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The Madera Tribune

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Childhood did not have racism

February 17, 2018

Madison Avenue that great adverting Mecca is making great strides in portraying the mixing of ethnicities within families. Breakfast cereals are consumed by and what appears to be a Caucasian father and African American mother and a couple of mulatto children.

 

Many cell phone companies and the recent spate of Valentine gift commercials featuring candy, jewelry, flowers and etcetera also feature non-traditional couples. In addition to mixed race, couples there are same sex mixed with the bi-racial couples. To the people who inhabit a “Live and let Live,” landscape this phenomena is barely a blip on their radar.


I attended James Monroe Elementary School kindergarten through sixth grade. We had students of all colors that learned together, played together and even fought together.


The families tended to be large and believe me when you had a quarrel with one sibling you faced them all. The Spence sisters, the Townsel kids, the Rios family and Tate sisters were formidable opponents. I’m sure there was some bullying occurring but it was more prank and not torment. The bigger kids wouldn’t let each other pick on the little kids too much. If you wanted to pick on someone, you had better make sure it was someone your own size or a bigger kid stepped in.


I grew up with two older brothers. Rocky Hill the eldest was king of the castle. He was the adult supervision when Mom and Dad were gone to work. He would punch Brian and I for the fun of it and not just a small smack. He didn’t strike us every time he walked by, but you did get two for flinching. These annoyances lasted until Brian at about age 12 and I at about age 11 turned on him with a minor beat-down of our own. He said he had been waiting for that so he could be sure were could take care of ourselves on the playground!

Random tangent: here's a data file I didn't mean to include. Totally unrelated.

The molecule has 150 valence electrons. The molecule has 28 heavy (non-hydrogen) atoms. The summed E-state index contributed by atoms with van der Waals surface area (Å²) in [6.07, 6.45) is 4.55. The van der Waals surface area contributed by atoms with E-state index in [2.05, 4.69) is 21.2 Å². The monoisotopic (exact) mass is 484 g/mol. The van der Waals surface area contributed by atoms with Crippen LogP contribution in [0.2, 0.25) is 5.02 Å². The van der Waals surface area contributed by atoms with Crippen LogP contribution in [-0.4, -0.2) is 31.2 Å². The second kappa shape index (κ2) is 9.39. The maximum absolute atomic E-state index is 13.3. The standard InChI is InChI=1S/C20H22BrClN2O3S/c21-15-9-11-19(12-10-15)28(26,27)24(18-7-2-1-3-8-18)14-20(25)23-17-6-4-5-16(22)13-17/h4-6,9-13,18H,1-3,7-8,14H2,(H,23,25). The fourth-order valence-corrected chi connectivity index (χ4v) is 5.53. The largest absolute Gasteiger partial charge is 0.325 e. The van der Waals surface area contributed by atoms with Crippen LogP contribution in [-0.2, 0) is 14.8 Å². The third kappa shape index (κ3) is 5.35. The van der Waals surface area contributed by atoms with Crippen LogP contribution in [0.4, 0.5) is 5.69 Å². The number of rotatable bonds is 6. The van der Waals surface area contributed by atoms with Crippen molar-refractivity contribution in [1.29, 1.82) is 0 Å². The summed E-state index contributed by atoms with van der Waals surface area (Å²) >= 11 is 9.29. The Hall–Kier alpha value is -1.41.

With two older brothers I was never meek enough to fear bullies. I had 50 pounds on most my classmates and could always threaten to sit on them if they wanted to get into it.


My favorite grade school memories are of little girls walking around at recess and lunch hour with our arms around each other’s waist or holding hands skipping across the playground.


Picture a young me with Rebecca Martinez, Alice Tate, Pamela Jane Spaulding, Iva Spence and Dorothy Zaragoza playing ring around the rosie, red rover, double-dutch jump rope and more. Not one of us realized the others were a different race. We were little girls, part of the human race. When one of us cried, we hugged her until she stopped. Physical affection between little kids was spontaneous and unselfconscious.


We all envied Spaulding, the prettiest one of us, with gorgeous blond hair. She also twirled the baton that was very impressive the way she threw it in the air and caught it behind her back followed by the splits. She didn’t seem to know how pretty she was. She never committed the cardinal school yard sin of being stuck-up!


I learned later in life her home life was an unhappy one. She was a surprise baby as her nearest sibling was 15 years older than she was. Her home life was very lonely.


I remember one fight I had with a third grade classmate over a cute little red-haired fella. My dreamboat at that age was a boy named William Paul Watrous. He walked me my Girl Scout meetings and carried my books. My friend Dorothy took a shine to Billy and I was not having any part of it. A bit of pushing and hair pulling and she decided the whole thing wasn’t worth it to her.


Billy and I broke up in fifth grade but have remained life-long friends. In high school we rode the same school bus. We always sat together, held hands and shared our days, romances and life problems the way only lifelong friends can.


In January of last year I saw my dear friend Billy again. We held hands during his father funeral service. Our hands just reached out and found one another as they did on all those school bus rides and felt just normal.


When I was a junior in high school the drama, choral and band departments staged the musical South Pacific. One of the songs from the show has always reminded me of my rainbow of grammar school friends.


The lyrics: You’ve got to be taught to hate and fear, You’ve got to be taught from year to year, It’s got to be drummed in your dear little ear, You’ve got to be carefully taught.


A child starts out as a blank canvas and must be taught any negative behavior. Nurture your children so they don’t become the bully on the playground or the one in cyberspace.


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Have a great weekend.


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Readers may contact Tami Jo Nix by emailing tamijonix@gmail.com or following @TamiJoNix on Twitter.

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